State utility commissions are just beginning to respond (react) to the economic impacts of the energy transition. Utilities have begun filing rate increase requests tied to the costs of the transition. Commissions in several East Coast states have encountered requests for increases in contract prices for electricity from offshore wind projects. Several offshore wind projects have been cancelled and others have been rebid at prices as much as 50% higher than the original contract prices. The contract prices being sought for offshore wind are significantly above the current wholesale price of electricity; and, in many cases, above the current retail prices of electricity.

The energy transition faces a conflict with the “fair and reasonable” rates focus of NARUC and its members. However, this conflict appears likely to result in a head-on collision as state regulators are faced with the need to correct the current storage deficit associated with the existing renewable generating capacity on the grid and the massive costs of implementing sufficient storage on the grid to assure continued reliability as the share of intermittent renewable generation on the grid increases.

The state commissions will also be faced with the necessity of shifting from 40-year straight line depreciation of most utility assets to depreciation over the shorter expected lives of wind turbines, solar collectors and electricity storage infrastructure.

The state utility commissions will also soon be faced with rate increase requests tied to the expansion of the grid required to accommodate the Administration’s “all-electric everything” goal, as well as requests for the securitization of undepreciated investments in coal and natural gas powerplants required to cease operation to comply with Net Zero mandates.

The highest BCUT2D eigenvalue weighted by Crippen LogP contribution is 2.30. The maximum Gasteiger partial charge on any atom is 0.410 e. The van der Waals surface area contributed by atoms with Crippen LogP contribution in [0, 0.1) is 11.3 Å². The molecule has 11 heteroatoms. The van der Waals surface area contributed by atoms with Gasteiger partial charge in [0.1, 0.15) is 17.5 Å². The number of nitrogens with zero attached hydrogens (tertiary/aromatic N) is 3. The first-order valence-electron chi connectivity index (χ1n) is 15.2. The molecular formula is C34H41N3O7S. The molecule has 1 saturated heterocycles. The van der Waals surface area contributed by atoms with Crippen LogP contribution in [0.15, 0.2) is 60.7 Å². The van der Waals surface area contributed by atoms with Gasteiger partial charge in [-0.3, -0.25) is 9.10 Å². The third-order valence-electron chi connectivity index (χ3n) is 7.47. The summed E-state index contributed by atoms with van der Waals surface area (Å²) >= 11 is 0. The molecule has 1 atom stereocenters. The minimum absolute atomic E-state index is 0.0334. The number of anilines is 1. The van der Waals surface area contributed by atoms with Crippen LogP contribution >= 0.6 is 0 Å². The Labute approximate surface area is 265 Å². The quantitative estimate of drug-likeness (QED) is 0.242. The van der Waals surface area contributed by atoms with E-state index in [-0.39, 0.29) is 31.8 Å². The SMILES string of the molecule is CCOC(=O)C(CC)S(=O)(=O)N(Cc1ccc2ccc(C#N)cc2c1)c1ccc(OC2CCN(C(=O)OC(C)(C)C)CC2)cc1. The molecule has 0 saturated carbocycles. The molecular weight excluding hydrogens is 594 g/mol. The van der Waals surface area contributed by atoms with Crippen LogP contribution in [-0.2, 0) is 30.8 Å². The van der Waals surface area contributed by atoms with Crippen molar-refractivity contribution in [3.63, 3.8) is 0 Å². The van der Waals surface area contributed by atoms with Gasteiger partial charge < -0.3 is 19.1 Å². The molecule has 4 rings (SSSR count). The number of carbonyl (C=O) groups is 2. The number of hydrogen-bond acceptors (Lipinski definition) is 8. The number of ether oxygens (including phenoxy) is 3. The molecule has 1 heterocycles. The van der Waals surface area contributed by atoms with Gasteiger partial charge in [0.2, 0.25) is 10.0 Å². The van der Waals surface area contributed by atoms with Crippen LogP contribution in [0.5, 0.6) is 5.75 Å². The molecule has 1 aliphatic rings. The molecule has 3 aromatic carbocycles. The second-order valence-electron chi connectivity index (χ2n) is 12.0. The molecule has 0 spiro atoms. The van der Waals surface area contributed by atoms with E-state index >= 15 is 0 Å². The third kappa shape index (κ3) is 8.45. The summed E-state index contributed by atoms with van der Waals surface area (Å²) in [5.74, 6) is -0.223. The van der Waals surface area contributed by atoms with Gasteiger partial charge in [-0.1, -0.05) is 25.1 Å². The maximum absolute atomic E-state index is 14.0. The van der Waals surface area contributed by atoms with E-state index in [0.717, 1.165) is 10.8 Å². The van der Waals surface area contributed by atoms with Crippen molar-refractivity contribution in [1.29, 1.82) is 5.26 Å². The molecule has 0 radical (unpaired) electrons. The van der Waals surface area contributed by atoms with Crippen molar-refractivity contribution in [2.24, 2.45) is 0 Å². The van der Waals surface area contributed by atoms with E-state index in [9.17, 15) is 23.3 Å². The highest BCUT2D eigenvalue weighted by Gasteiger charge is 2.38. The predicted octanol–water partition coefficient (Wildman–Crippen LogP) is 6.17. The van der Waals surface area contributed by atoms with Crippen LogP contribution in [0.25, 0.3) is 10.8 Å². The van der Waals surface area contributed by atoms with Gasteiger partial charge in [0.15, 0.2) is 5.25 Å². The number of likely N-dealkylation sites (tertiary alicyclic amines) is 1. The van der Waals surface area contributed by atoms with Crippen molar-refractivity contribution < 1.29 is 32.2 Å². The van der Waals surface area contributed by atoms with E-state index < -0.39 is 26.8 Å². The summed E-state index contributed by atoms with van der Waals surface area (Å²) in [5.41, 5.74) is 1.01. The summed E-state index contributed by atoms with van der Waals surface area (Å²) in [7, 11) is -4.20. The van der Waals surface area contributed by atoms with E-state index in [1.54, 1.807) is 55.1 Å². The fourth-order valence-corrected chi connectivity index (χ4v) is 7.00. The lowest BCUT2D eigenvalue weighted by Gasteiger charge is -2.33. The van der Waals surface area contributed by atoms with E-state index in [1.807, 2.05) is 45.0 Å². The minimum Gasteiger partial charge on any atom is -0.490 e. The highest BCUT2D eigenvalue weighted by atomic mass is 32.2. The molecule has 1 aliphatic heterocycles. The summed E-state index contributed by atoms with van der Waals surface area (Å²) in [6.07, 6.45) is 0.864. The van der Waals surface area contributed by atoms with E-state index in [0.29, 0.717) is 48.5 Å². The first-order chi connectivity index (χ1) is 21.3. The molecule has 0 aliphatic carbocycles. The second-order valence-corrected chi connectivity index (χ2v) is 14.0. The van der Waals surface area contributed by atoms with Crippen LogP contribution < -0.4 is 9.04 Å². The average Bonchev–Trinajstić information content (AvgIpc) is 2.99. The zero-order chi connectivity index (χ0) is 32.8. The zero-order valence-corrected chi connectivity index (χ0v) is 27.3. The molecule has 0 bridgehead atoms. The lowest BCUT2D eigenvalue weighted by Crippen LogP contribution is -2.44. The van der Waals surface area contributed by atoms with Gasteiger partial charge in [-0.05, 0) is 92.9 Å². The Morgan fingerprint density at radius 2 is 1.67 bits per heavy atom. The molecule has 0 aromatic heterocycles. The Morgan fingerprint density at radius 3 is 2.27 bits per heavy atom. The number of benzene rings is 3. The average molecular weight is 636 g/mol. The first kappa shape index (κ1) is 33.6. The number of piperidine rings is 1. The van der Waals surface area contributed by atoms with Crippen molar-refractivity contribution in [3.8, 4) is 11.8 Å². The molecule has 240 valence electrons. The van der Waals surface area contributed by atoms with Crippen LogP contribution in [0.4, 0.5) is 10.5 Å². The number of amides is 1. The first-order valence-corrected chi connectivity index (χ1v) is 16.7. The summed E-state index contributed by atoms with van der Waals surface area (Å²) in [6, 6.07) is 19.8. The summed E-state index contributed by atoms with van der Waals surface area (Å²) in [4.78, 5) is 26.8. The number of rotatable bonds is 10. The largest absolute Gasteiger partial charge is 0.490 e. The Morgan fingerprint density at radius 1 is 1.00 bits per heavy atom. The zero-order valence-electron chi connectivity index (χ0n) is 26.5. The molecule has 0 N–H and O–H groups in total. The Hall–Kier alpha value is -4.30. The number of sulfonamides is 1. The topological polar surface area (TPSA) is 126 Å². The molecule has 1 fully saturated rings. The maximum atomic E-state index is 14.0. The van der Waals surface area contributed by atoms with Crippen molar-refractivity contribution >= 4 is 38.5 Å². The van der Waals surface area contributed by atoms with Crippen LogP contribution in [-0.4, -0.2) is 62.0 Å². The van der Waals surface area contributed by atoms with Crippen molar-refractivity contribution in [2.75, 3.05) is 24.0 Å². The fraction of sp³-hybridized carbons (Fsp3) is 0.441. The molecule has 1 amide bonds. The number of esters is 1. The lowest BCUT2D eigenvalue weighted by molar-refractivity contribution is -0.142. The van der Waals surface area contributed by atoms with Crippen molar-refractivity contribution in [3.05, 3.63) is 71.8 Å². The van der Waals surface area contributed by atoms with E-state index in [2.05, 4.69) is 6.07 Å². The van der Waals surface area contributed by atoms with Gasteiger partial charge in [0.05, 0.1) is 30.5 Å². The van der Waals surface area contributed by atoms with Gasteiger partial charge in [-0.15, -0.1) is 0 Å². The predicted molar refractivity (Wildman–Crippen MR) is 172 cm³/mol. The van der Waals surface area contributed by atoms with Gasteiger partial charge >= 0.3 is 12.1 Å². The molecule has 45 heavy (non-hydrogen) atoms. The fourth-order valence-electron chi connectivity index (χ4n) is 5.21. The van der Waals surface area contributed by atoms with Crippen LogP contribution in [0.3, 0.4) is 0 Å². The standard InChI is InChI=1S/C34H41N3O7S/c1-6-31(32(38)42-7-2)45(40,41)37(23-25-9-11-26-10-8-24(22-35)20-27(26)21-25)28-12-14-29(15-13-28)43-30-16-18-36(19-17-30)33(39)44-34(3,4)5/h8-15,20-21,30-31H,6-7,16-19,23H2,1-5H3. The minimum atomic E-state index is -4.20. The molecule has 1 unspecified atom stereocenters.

"If there is light at the end of this tunnel, it might well be the headlight of an oncoming train." - Slavoj Zizek

 

Tags: Regulation, Green Energy Transition, Electric Power Dispatchable

False Energy Transition: The View from Australia (Nick Cater, Menzies Research Centre) - Highlighted Article

 

From: Master Resource

By: Robert Bradley Jr.

Date: April 24, 2024


False Energy Transition: The View from Australia (Nick Cater, Menzies Research Centre)
 

“Previous energy transitions adopted energy sources of greater density and efficiency than those they replaced. Those advantages became a natural incentive for their adoption. In the current ‘transition’, the process is reversed unless we are prepared to countenance the mass use of nuclear technology.” – Nick Cater, below

The political “energy transition” has predictably violated comparative energy physics and thus consumer preferences–and best industry practices. A re-look at the failing, impossible “energy transition” was penned by Nick Cater, senior fellow at Menzies Research Centre in Australia. [1] His analysis deserves wide attention, as does his other work at the energy-centric Reality Bites.